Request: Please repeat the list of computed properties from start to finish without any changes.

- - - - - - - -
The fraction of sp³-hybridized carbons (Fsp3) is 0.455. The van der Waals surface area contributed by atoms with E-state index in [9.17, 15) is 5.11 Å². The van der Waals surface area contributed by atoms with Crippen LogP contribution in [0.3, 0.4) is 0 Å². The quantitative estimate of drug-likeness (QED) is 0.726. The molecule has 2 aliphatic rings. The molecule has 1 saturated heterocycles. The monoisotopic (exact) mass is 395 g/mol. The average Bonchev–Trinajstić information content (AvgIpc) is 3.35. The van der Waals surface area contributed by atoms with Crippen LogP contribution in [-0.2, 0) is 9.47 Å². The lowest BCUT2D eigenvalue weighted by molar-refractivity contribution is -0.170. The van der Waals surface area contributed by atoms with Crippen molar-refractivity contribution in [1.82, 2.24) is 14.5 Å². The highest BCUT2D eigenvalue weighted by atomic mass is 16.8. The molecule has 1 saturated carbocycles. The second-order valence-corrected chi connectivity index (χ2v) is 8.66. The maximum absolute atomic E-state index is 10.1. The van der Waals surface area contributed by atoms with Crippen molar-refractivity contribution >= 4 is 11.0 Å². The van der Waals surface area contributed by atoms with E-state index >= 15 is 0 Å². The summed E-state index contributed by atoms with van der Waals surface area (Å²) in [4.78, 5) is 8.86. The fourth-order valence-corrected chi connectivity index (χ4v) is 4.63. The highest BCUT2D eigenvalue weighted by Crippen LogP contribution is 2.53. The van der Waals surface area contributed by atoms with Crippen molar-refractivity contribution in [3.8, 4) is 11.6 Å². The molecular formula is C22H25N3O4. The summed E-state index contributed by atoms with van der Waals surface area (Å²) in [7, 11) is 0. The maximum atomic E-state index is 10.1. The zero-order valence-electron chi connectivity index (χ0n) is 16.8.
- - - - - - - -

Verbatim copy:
The fraction of sp³-hybridized carbons (Fsp3) is 0.455. The van der Waals surface area contributed by atoms with E-state index in [9.17, 15) is 5.11 Å². The van der Waals surface area contributed by atoms with Crippen LogP contribution in [0.3, 0.4) is 0 Å². The quantitative estimate of drug-likeness (QED) is 0.726. The molecule has 2 aliphatic rings. The molecule has 1 saturated heterocycles. The monoisotopic (exact) mass is 395 g/mol. The average Bonchev–Trinajstić information content (AvgIpc) is 3.35. The van der Waals surface area contributed by atoms with Crippen LogP contribution in [-0.2, 0) is 9.47 Å². The lowest BCUT2D eigenvalue weighted by molar-refractivity contribution is -0.170. The van der Waals surface area contributed by atoms with Crippen molar-refractivity contribution in [1.82, 2.24) is 14.5 Å². The highest BCUT2D eigenvalue weighted by atomic mass is 16.8. The molecule has 1 saturated carbocycles. The second-order valence-corrected chi connectivity index (χ2v) is 8.66. The maximum absolute atomic E-state index is 10.1. The van der Waals surface area contributed by atoms with Crippen molar-refractivity contribution >= 4 is 11.0 Å². The van der Waals surface area contributed by atoms with E-state index >= 15 is 0 Å². The summed E-state index contributed by atoms with van der Waals surface area (Å²) in [4.78, 5) is 8.86. The fourth-order valence-corrected chi connectivity index (χ4v) is 4.63. The highest BCUT2D eigenvalue weighted by Crippen LogP contribution is 2.53. The van der Waals surface area contributed by atoms with Crippen molar-refractivity contribution in [3.8, 4) is 11.6 Å². The molecular formula is C22H25N3O4. The summed E-state index contributed by atoms with van der Waals surface area (Å²) in [7, 11) is 0. The maximum atomic E-state index is 10.1. The zero-order valence-electron chi connectivity index (χ0n) is 16.8.